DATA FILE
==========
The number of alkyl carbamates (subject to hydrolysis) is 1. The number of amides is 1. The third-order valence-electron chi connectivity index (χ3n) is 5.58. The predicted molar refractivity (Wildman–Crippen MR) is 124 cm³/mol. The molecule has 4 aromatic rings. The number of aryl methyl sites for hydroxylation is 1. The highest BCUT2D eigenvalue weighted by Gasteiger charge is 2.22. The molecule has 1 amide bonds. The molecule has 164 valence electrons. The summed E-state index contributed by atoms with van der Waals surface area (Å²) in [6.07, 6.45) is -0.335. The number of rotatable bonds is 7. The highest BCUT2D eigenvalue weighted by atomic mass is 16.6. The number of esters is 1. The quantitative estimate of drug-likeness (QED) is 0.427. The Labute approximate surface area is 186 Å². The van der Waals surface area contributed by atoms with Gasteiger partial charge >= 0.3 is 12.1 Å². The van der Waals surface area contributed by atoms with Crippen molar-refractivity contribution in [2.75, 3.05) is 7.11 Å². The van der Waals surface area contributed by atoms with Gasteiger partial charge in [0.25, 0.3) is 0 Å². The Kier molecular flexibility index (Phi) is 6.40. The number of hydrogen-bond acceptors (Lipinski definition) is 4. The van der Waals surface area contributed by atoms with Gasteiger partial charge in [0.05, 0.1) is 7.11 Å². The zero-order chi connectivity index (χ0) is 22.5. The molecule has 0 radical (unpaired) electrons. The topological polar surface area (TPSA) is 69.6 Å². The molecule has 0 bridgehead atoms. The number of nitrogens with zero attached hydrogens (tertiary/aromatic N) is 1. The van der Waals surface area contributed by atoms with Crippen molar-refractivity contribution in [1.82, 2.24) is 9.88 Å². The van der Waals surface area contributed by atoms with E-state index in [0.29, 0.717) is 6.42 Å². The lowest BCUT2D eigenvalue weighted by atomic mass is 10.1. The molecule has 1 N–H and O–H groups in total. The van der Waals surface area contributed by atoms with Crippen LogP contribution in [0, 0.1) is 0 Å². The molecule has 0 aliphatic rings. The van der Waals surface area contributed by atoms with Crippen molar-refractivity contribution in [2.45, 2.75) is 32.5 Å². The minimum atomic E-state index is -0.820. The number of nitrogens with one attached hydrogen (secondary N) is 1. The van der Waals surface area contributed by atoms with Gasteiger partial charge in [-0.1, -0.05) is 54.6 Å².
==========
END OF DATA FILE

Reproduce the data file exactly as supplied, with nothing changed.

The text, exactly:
The number of alkyl carbamates (subject to hydrolysis) is 1. The number of amides is 1. The third-order valence-electron chi connectivity index (χ3n) is 5.58. The predicted molar refractivity (Wildman–Crippen MR) is 124 cm³/mol. The molecule has 4 aromatic rings. The number of aryl methyl sites for hydroxylation is 1. The highest BCUT2D eigenvalue weighted by Gasteiger charge is 2.22. The molecule has 1 amide bonds. The molecule has 164 valence electrons. The summed E-state index contributed by atoms with van der Waals surface area (Å²) in [6.07, 6.45) is -0.335. The number of rotatable bonds is 7. The highest BCUT2D eigenvalue weighted by atomic mass is 16.6. The number of esters is 1. The quantitative estimate of drug-likeness (QED) is 0.427. The Labute approximate surface area is 186 Å². The van der Waals surface area contributed by atoms with Gasteiger partial charge >= 0.3 is 12.1 Å². The van der Waals surface area contributed by atoms with Crippen molar-refractivity contribution in [2.75, 3.05) is 7.11 Å². The van der Waals surface area contributed by atoms with Gasteiger partial charge in [0.25, 0.3) is 0 Å². The Kier molecular flexibility index (Phi) is 6.40. The number of hydrogen-bond acceptors (Lipinski definition) is 4. The van der Waals surface area contributed by atoms with Gasteiger partial charge in [0.05, 0.1) is 7.11 Å². The zero-order chi connectivity index (χ0) is 22.5. The molecule has 0 radical (unpaired) electrons. The topological polar surface area (TPSA) is 69.6 Å². The molecule has 0 bridgehead atoms. The number of nitrogens with zero attached hydrogens (tertiary/aromatic N) is 1. The van der Waals surface area contributed by atoms with Crippen molar-refractivity contribution in [1.82, 2.24) is 9.88 Å². The van der Waals surface area contributed by atoms with E-state index in [0.29, 0.717) is 6.42 Å². The lowest BCUT2D eigenvalue weighted by atomic mass is 10.1. The molecule has 1 N–H and O–H groups in total. The van der Waals surface area contributed by atoms with Crippen LogP contribution in [0, 0.1) is 0 Å². The molecule has 0 aliphatic rings. The van der Waals surface area contributed by atoms with Crippen molar-refractivity contribution in [2.45, 2.75) is 32.5 Å². The minimum atomic E-state index is -0.820. The number of nitrogens with one attached hydrogen (secondary N) is 1. The van der Waals surface area contributed by atoms with Gasteiger partial charge in [-0.1, -0.05) is 54.6 Å².